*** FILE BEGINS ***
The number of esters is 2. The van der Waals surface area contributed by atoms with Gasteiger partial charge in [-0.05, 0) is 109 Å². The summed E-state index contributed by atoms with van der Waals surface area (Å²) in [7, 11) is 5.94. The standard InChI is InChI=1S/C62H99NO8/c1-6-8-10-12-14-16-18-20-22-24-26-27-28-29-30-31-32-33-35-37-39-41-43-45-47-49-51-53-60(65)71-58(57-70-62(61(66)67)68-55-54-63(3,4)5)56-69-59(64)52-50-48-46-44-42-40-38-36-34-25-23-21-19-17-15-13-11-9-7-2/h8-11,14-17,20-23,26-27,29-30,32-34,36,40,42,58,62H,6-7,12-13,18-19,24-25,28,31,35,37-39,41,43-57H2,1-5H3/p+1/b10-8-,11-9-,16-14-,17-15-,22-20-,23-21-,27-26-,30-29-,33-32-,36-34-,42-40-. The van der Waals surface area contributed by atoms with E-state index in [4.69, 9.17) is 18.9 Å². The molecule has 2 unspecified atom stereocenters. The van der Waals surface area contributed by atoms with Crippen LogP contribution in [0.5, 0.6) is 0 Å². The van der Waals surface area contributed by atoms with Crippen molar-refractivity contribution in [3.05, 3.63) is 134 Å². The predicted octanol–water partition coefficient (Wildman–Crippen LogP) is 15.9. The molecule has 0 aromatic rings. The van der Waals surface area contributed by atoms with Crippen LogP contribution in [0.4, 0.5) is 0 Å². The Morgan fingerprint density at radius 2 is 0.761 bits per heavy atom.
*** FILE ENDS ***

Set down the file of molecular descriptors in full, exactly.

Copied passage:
The number of esters is 2. The van der Waals surface area contributed by atoms with Gasteiger partial charge in [-0.05, 0) is 109 Å². The summed E-state index contributed by atoms with van der Waals surface area (Å²) in [7, 11) is 5.94. The standard InChI is InChI=1S/C62H99NO8/c1-6-8-10-12-14-16-18-20-22-24-26-27-28-29-30-31-32-33-35-37-39-41-43-45-47-49-51-53-60(65)71-58(57-70-62(61(66)67)68-55-54-63(3,4)5)56-69-59(64)52-50-48-46-44-42-40-38-36-34-25-23-21-19-17-15-13-11-9-7-2/h8-11,14-17,20-23,26-27,29-30,32-34,36,40,42,58,62H,6-7,12-13,18-19,24-25,28,31,35,37-39,41,43-57H2,1-5H3/p+1/b10-8-,11-9-,16-14-,17-15-,22-20-,23-21-,27-26-,30-29-,33-32-,36-34-,42-40-. The van der Waals surface area contributed by atoms with E-state index in [4.69, 9.17) is 18.9 Å². The molecule has 2 unspecified atom stereocenters. The van der Waals surface area contributed by atoms with Crippen LogP contribution in [0.5, 0.6) is 0 Å². The van der Waals surface area contributed by atoms with Crippen molar-refractivity contribution in [3.05, 3.63) is 134 Å². The predicted octanol–water partition coefficient (Wildman–Crippen LogP) is 15.9. The molecule has 0 aromatic rings. The van der Waals surface area contributed by atoms with Crippen LogP contribution in [0.4, 0.5) is 0 Å². The Morgan fingerprint density at radius 2 is 0.761 bits per heavy atom.